The Helen Delich Bentley Port of Baltimore is one of America’s top ports. The Port of Baltimore ranks first in the nation for autos and light trucks, roll on/roll off heavy farm and construction machinery, imported sugar, and imported gypsum.
The Port of Baltimore is one of the few ports on the East Coast to have 50-foot deep channels and berthing, with specialized infrastructure necessary to accommodate mega-ships that pass through the expanded Panama Canal. Ports America Chesapeake operates Seagirt Marine Terminal, the Port’s container terminal.
To accommodate larger vessels, MDOT MPA and Ports America Chesapeake have undertaken a $32.7 million project to develop a second 50-foot-deep container berth at Seagirt Marine Terminal. The second berth will allow the Port of Baltimore to handle two New Panamax container ships simultaneously. The berth is expected to become operational by early 2021.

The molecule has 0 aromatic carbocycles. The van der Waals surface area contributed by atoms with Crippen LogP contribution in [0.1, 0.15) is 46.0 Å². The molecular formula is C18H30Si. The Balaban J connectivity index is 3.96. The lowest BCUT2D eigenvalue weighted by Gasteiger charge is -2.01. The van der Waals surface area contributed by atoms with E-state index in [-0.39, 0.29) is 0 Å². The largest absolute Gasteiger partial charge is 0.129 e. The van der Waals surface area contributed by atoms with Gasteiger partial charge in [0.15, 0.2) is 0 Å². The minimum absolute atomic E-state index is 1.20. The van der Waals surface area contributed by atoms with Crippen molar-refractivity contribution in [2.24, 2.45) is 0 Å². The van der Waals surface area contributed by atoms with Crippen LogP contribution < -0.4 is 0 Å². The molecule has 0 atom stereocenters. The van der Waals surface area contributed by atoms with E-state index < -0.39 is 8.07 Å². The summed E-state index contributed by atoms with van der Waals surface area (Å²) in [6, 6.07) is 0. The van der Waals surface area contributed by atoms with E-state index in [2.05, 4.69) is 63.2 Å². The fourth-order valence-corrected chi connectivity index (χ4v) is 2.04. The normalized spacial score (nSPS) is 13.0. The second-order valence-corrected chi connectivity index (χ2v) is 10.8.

In May, 2019, the Evergreen Triton arrived at the Port of Baltimore becoming the largest container ship to ever visit Maryland. The Evergreen Triton is a New Panamax (neopanamax) class container ship with a length of 369 meters, beam of 51.2 meters, and draft of 50 feet. The massive ship has the capacity to handle 14,424 Twenty-foot Equivalent (TEU) containers.
In July 2019, the public marine terminals of the Port set a new record for cargo, handling 98,529 containers.
The Port of Baltimore is also home to a fleet of cruise ships and touring vessels. Cruise Maryland offers year round cruising to the Bahamas, Bermuda, Canada/New England, and the Caribbean. Royal Caribbean International’s Grandeur of the Seas and Carnival Cruise Lines’ Pride sails out of Maryland.
AIDA Cruises, a British-American owned cruise line based in Germany and MS Amadea, owned by Amadea Shipping Company also visit the port.
Supporting the Port of Baltimore is a network of trucking, warehouses, logistics, dockside workers, maintenance shops, training facilities, public safety entities, business organizations, and others.